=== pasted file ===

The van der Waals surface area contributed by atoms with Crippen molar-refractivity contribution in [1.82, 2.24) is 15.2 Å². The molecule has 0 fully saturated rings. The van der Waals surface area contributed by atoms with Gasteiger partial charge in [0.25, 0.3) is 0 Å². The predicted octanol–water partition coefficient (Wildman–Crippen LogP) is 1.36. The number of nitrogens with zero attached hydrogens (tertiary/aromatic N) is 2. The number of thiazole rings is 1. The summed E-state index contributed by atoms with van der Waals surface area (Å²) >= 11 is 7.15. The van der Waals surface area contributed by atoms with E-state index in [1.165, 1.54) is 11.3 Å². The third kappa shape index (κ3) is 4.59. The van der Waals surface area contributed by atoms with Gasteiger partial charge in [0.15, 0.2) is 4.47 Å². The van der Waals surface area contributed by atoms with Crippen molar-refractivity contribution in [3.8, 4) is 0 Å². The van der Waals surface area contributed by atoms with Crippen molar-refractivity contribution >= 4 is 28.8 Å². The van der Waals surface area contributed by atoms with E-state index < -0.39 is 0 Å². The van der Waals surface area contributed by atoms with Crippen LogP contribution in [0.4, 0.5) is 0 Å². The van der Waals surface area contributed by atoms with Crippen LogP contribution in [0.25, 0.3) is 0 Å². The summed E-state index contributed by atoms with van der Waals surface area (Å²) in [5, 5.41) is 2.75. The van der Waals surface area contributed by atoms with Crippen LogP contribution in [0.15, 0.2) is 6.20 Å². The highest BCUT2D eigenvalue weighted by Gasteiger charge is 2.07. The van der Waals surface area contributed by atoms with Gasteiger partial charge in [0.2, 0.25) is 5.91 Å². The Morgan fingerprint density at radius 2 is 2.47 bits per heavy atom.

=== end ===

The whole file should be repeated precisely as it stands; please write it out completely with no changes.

The van der Waals surface area contributed by atoms with Crippen molar-refractivity contribution in [1.82, 2.24) is 15.2 Å². The molecule has 0 fully saturated rings. The van der Waals surface area contributed by atoms with Gasteiger partial charge in [0.25, 0.3) is 0 Å². The predicted octanol–water partition coefficient (Wildman–Crippen LogP) is 1.36. The number of nitrogens with zero attached hydrogens (tertiary/aromatic N) is 2. The number of thiazole rings is 1. The summed E-state index contributed by atoms with van der Waals surface area (Å²) >= 11 is 7.15. The van der Waals surface area contributed by atoms with E-state index in [1.165, 1.54) is 11.3 Å². The third kappa shape index (κ3) is 4.59. The van der Waals surface area contributed by atoms with Gasteiger partial charge in [0.15, 0.2) is 4.47 Å². The van der Waals surface area contributed by atoms with Crippen molar-refractivity contribution in [3.8, 4) is 0 Å². The van der Waals surface area contributed by atoms with Crippen molar-refractivity contribution >= 4 is 28.8 Å². The van der Waals surface area contributed by atoms with E-state index < -0.39 is 0 Å². The van der Waals surface area contributed by atoms with Crippen LogP contribution in [0.4, 0.5) is 0 Å². The van der Waals surface area contributed by atoms with Crippen LogP contribution in [0.25, 0.3) is 0 Å². The summed E-state index contributed by atoms with van der Waals surface area (Å²) in [5, 5.41) is 2.75. The van der Waals surface area contributed by atoms with Crippen LogP contribution in [0.15, 0.2) is 6.20 Å². The highest BCUT2D eigenvalue weighted by Gasteiger charge is 2.07. The van der Waals surface area contributed by atoms with Gasteiger partial charge in [0.2, 0.25) is 5.91 Å². The Morgan fingerprint density at radius 2 is 2.47 bits per heavy atom.